In the Wachau Valley, you’ll find the country’s most esteemed cellars; centuries-old enclaves featuring vintages going back decades; and 100-year-old foudres to house wines that are still ageing before being bottled. But it’s not just a region steeped in history; it’s also home to progressive thinkers; people like Martin Muthenthaler who challenge the status quo.
When Martin first decided to go out on his own, people told him he couldn’t farm organically in this region due to its steep slopes. They also told him he couldn’t make wine from the area known as the Spitzer Graben; that it was too cool to reliably ripen grapes. But Martin isn’t a ‘can’t’ person; he’s a ‘can’ person; and these days, he’s producing some of the most thrilling organic, naturally made wines that the Wachau has seen.
"As I became further immersed in the wine world, I also recognised that in principle—in terms of the future—there’s no avoiding organic viticulture, because sooner or later herbicides will be banned. It’s almost come to that now. I’ve always thought that we need healthy soils. I’ve never liked seeing those vineyards that have been sprayed to death, where only a bit of moss survives beneath the vines. Something happens in the ground when you’re constantly spraying it with herbicides, and somehow I never liked that."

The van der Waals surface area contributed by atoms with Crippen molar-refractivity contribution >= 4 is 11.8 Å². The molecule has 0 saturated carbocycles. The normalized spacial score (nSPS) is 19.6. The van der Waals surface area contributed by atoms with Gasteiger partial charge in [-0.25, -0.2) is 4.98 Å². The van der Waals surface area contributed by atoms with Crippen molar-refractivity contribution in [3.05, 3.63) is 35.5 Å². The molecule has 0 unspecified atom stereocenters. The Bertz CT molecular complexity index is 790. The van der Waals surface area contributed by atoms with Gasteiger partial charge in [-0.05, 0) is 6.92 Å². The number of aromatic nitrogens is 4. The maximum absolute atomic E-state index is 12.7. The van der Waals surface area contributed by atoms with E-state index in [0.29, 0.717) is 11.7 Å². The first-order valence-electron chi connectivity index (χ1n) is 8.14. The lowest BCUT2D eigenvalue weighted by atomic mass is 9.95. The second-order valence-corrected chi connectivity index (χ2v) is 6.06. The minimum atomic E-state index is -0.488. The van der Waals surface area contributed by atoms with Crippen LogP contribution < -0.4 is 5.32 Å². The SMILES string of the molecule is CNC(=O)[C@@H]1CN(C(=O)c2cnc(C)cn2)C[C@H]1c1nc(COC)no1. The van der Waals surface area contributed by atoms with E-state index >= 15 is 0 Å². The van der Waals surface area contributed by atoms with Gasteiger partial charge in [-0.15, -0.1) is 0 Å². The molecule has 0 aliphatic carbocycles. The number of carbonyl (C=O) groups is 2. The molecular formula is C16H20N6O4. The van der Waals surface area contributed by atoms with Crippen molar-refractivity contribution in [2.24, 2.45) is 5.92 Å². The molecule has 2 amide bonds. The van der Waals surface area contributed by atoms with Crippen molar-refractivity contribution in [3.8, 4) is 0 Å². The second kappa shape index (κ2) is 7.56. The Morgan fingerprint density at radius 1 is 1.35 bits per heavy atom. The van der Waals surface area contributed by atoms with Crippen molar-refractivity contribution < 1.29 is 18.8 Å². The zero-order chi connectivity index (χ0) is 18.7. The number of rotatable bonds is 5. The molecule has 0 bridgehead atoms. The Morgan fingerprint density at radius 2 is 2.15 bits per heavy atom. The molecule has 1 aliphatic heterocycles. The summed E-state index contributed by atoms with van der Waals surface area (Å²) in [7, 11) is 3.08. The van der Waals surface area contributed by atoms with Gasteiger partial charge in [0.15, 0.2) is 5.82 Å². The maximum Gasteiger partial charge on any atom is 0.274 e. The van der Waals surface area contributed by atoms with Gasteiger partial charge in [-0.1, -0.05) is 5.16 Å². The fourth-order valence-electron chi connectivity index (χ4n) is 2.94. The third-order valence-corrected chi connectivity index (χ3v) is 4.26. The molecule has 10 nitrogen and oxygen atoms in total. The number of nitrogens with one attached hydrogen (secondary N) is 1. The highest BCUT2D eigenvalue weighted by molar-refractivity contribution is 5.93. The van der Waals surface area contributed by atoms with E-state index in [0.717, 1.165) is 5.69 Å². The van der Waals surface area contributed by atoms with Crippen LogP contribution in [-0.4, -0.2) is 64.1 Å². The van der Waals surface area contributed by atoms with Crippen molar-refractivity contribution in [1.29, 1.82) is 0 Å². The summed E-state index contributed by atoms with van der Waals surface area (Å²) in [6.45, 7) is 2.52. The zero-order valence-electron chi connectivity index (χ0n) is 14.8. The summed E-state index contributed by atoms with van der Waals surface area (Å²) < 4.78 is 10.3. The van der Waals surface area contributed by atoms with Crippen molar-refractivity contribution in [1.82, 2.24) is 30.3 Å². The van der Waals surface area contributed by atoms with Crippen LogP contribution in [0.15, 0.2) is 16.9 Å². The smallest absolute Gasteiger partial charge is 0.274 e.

People: Martin Muthenthaler
Place: Wachau, Austria
Varieties: Riesling & Grüner Veltliner
Did You Know? The Wachau is known for its classification system, and for the Vinea Wachau Group of winemakers, as part of which Riesling and Grüner Veltliner must be labelled with Steinfeder (alcohol up to 11.5% ABV), Federspiel (11.5% ABV – 12.5% ABV) or Smaragd (12.5% ABV and above). Martin decided not to use this system early on, as he felt it was more important to focus on pure vineyard expression, as opposed to sugar and thus alcohol.
“The question was whether we could risk converting fully to organics, because we didn't know how it would work on the terraced slopes. People had told me for years that it couldn’t work here. But then I said, well, some winemakers in the Mosel do it — so screw it, it has to work. The Wachau can’t be the only wine region in the world where organic viticulture isn’t possible on terraced slopes… and so that was the turning point when I said - right! I’ll show them how to do it!”
For him, it’s not just a philosophical gut feeling that chemicals are wrong; rather he’s convinced that the science is showing us, too. He says,